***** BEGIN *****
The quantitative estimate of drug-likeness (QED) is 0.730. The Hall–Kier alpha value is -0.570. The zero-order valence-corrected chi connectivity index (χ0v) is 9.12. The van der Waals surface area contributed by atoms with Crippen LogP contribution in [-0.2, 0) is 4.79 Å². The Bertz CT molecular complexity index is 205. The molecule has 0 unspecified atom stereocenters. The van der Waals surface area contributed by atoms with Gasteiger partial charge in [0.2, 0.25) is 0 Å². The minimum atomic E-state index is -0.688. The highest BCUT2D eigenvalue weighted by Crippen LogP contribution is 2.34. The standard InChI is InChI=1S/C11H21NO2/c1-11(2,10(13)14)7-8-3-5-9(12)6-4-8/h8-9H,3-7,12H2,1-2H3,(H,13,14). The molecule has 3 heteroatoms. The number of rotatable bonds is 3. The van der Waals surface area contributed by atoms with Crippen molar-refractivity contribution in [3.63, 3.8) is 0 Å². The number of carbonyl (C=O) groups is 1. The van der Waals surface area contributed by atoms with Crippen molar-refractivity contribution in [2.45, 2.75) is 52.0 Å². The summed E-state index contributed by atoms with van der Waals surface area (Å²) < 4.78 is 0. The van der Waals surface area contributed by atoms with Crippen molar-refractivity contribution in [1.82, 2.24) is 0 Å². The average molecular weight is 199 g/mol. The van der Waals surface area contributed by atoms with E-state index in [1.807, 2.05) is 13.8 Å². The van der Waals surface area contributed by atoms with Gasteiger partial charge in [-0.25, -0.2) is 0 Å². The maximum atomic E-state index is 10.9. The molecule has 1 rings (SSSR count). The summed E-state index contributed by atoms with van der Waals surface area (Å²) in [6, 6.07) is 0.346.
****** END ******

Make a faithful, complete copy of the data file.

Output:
The quantitative estimate of drug-likeness (QED) is 0.730. The Hall–Kier alpha value is -0.570. The zero-order valence-corrected chi connectivity index (χ0v) is 9.12. The van der Waals surface area contributed by atoms with Crippen LogP contribution in [-0.2, 0) is 4.79 Å². The Bertz CT molecular complexity index is 205. The molecule has 0 unspecified atom stereocenters. The van der Waals surface area contributed by atoms with Gasteiger partial charge in [0.2, 0.25) is 0 Å². The minimum atomic E-state index is -0.688. The highest BCUT2D eigenvalue weighted by Crippen LogP contribution is 2.34. The standard InChI is InChI=1S/C11H21NO2/c1-11(2,10(13)14)7-8-3-5-9(12)6-4-8/h8-9H,3-7,12H2,1-2H3,(H,13,14). The molecule has 3 heteroatoms. The number of rotatable bonds is 3. The van der Waals surface area contributed by atoms with Crippen molar-refractivity contribution in [3.63, 3.8) is 0 Å². The number of carbonyl (C=O) groups is 1. The van der Waals surface area contributed by atoms with Crippen molar-refractivity contribution in [2.45, 2.75) is 52.0 Å². The summed E-state index contributed by atoms with van der Waals surface area (Å²) < 4.78 is 0. The van der Waals surface area contributed by atoms with Crippen molar-refractivity contribution in [1.82, 2.24) is 0 Å². The average molecular weight is 199 g/mol. The van der Waals surface area contributed by atoms with E-state index in [1.807, 2.05) is 13.8 Å². The van der Waals surface area contributed by atoms with Gasteiger partial charge in [-0.25, -0.2) is 0 Å². The maximum atomic E-state index is 10.9. The molecule has 1 rings (SSSR count). The summed E-state index contributed by atoms with van der Waals surface area (Å²) in [6, 6.07) is 0.346.